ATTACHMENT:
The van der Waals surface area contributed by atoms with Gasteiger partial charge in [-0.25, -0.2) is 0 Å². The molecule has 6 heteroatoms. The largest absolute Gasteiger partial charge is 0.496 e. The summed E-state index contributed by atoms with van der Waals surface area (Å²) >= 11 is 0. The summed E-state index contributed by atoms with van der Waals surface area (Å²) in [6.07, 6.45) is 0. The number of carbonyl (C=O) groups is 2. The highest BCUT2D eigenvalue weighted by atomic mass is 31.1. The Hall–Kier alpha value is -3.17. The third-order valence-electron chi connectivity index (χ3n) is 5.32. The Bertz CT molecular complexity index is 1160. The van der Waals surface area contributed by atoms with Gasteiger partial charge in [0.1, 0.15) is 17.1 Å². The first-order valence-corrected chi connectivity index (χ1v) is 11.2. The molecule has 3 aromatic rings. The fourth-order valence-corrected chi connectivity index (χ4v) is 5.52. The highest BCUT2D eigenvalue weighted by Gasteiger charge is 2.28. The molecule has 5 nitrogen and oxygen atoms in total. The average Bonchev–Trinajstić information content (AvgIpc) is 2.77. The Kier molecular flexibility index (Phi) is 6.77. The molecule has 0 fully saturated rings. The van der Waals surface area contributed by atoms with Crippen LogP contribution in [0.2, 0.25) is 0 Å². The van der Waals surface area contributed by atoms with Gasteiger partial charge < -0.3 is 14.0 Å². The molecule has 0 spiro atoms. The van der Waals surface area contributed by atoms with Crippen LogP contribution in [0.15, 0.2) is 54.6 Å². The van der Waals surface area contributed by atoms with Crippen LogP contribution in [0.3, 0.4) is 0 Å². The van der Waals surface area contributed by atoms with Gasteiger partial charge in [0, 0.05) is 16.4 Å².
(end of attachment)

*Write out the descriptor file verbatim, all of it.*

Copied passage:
The van der Waals surface area contributed by atoms with Gasteiger partial charge in [-0.25, -0.2) is 0 Å². The molecule has 6 heteroatoms. The largest absolute Gasteiger partial charge is 0.496 e. The summed E-state index contributed by atoms with van der Waals surface area (Å²) >= 11 is 0. The summed E-state index contributed by atoms with van der Waals surface area (Å²) in [6.07, 6.45) is 0. The number of carbonyl (C=O) groups is 2. The highest BCUT2D eigenvalue weighted by atomic mass is 31.1. The Hall–Kier alpha value is -3.17. The third-order valence-electron chi connectivity index (χ3n) is 5.32. The Bertz CT molecular complexity index is 1160. The van der Waals surface area contributed by atoms with Gasteiger partial charge in [0.1, 0.15) is 17.1 Å². The first-order valence-corrected chi connectivity index (χ1v) is 11.2. The molecule has 3 aromatic rings. The fourth-order valence-corrected chi connectivity index (χ4v) is 5.52. The highest BCUT2D eigenvalue weighted by Gasteiger charge is 2.28. The molecule has 5 nitrogen and oxygen atoms in total. The average Bonchev–Trinajstić information content (AvgIpc) is 2.77. The Kier molecular flexibility index (Phi) is 6.77. The molecule has 0 fully saturated rings. The van der Waals surface area contributed by atoms with Crippen LogP contribution in [0.2, 0.25) is 0 Å². The van der Waals surface area contributed by atoms with Gasteiger partial charge < -0.3 is 14.0 Å². The molecule has 0 spiro atoms. The van der Waals surface area contributed by atoms with Crippen LogP contribution in [0.15, 0.2) is 54.6 Å². The van der Waals surface area contributed by atoms with Crippen LogP contribution in [0.3, 0.4) is 0 Å². The van der Waals surface area contributed by atoms with Gasteiger partial charge in [0, 0.05) is 16.4 Å².